How to sell insurance to young people on Snapchat
There are certain youth-focused brands that no one is surprised to see on Snapchat, whether it’s behind the scenes footage from Marc Jacobs, or sponsored lenses from Taco Bell. What you don’t expect to see, though, are snaps from insurance companies. Snapchat is sexy, insurance isn’t.
But Danish insurance company Alka has had success on the platform, having just finished a three-month campaign posting weekly Live Stories and competitions — reaching a demographic it’s previously struggled to communicate with.
“Insurance and young people don’t go hand in hand, they don’t really see the point in spending the money,” said Hans von Haffner, client director at ad agency Fireball, which was behind the campaign. “And Alka isn’t an interesting brand to follow, unless there is a perk involved, so we wouldn’t use paid-for advertising on Snapchat.”
In Denmark 48 percent of people between 12 and 29 years old are using Snapchat every day, it’s the fastest growing social media platform, according to Denmark Radio’s report on Danish media consumption. Alka’s new €12 monthly plan ($14), covering all personal belongings for 21-30 year olds, needed to reach that audience in an organic, non-intrusive way. “We thought, ‘how can we not interrupt the users while still getting leads?’” Fireball’s community manager Ulrik Nøhr, told Digiday.
Each Wednesday from January to April, the team on the campaign — a community manager and two creative directors — brainstormed the short video narrative, storyboarded and shot it before publishing at around 2 p.m., keeping it quick and simple. In total they shot 12 30-second films, all centered around someone losing or having an item stolen; a bike, a laptop or a handbag.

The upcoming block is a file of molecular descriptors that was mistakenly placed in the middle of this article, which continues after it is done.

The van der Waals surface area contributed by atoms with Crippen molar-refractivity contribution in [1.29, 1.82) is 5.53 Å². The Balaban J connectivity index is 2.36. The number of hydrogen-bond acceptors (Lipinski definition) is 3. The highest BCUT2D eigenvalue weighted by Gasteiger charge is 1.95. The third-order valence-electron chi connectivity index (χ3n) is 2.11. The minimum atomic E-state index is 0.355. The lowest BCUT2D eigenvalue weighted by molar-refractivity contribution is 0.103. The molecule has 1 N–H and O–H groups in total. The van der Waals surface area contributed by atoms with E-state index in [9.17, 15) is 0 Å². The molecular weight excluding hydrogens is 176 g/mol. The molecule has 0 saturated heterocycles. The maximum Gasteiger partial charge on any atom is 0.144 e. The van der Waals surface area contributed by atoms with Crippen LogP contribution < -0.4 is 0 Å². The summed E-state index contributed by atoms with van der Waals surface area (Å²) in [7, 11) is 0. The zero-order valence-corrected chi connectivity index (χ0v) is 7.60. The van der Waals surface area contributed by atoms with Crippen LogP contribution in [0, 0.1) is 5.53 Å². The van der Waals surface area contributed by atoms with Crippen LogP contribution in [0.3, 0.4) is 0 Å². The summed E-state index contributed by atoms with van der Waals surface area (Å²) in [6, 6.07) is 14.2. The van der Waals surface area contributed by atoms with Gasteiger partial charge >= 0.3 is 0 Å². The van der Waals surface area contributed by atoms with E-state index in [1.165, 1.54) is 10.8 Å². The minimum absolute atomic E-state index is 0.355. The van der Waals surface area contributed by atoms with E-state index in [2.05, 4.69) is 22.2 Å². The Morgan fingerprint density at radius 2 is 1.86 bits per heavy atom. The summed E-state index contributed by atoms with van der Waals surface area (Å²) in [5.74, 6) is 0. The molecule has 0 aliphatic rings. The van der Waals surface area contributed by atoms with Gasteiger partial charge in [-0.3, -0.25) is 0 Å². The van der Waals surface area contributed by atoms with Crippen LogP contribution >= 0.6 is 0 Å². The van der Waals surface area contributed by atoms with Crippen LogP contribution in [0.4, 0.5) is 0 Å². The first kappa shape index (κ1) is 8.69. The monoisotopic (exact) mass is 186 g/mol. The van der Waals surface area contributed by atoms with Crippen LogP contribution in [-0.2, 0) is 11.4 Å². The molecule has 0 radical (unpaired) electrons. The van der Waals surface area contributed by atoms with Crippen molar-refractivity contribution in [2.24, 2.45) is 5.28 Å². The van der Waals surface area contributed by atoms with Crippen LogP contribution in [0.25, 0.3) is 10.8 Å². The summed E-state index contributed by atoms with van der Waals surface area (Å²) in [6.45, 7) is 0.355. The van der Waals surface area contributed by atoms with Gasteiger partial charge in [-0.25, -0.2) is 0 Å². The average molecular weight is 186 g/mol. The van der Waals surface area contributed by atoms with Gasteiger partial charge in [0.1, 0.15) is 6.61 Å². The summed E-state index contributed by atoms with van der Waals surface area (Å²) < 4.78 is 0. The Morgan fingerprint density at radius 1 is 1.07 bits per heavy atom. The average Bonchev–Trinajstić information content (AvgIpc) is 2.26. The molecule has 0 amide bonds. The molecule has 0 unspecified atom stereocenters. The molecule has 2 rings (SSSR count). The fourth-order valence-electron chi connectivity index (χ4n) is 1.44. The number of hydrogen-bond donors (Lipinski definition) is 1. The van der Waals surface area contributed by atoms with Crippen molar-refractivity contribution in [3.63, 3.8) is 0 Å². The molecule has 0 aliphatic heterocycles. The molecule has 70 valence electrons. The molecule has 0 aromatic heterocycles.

Followers who took a screenshot of a orange item in the film (Alka’s brand color) and sent it with their name and number were eligible to win a prize — generating 774 leads for Alka in the process.
“While younger people may not own lots of possessions, the ones they do they have a strong emotional attachment to,” said Nøhr. “The stories had to connect with the Snapchat platform; when those things disappear, like everything does on Snapchat, it sucks not to have insurance.”
While 774 names and numbers may be a relatively small number, the engagement was high. Half (49 percent) of them interacted with the brand; Alka’s agency team made sure they responded to each submission. More importantly, they bought insurance. Alka was tight-lipped on the conversion numbers, though, adding it was more “efficient conversion” than other direct marketing or social media efforts.
“We were unsure how many people would engage, the fact we got anyone to follow us was a big step,” said Alka marketing consultant Thomas Flygare, “the way they responded to interactions was amazing to see.”
Like with all Snapchat Stories, a key challenge is getting people to follow the brand. Alka has a weak social media presence, with a handful of Twitter followers and 14,000 likes on its Facebook page. Instead it worked with Danish trade unions, like HK, to promote the Snapchat campaign, and ran Facebook ad campaigns targeted at union members.
This summer Alka will get back on the platform, running competitions around festivals and summer holidays, highlighting situations where it can hurt to not have insurance.
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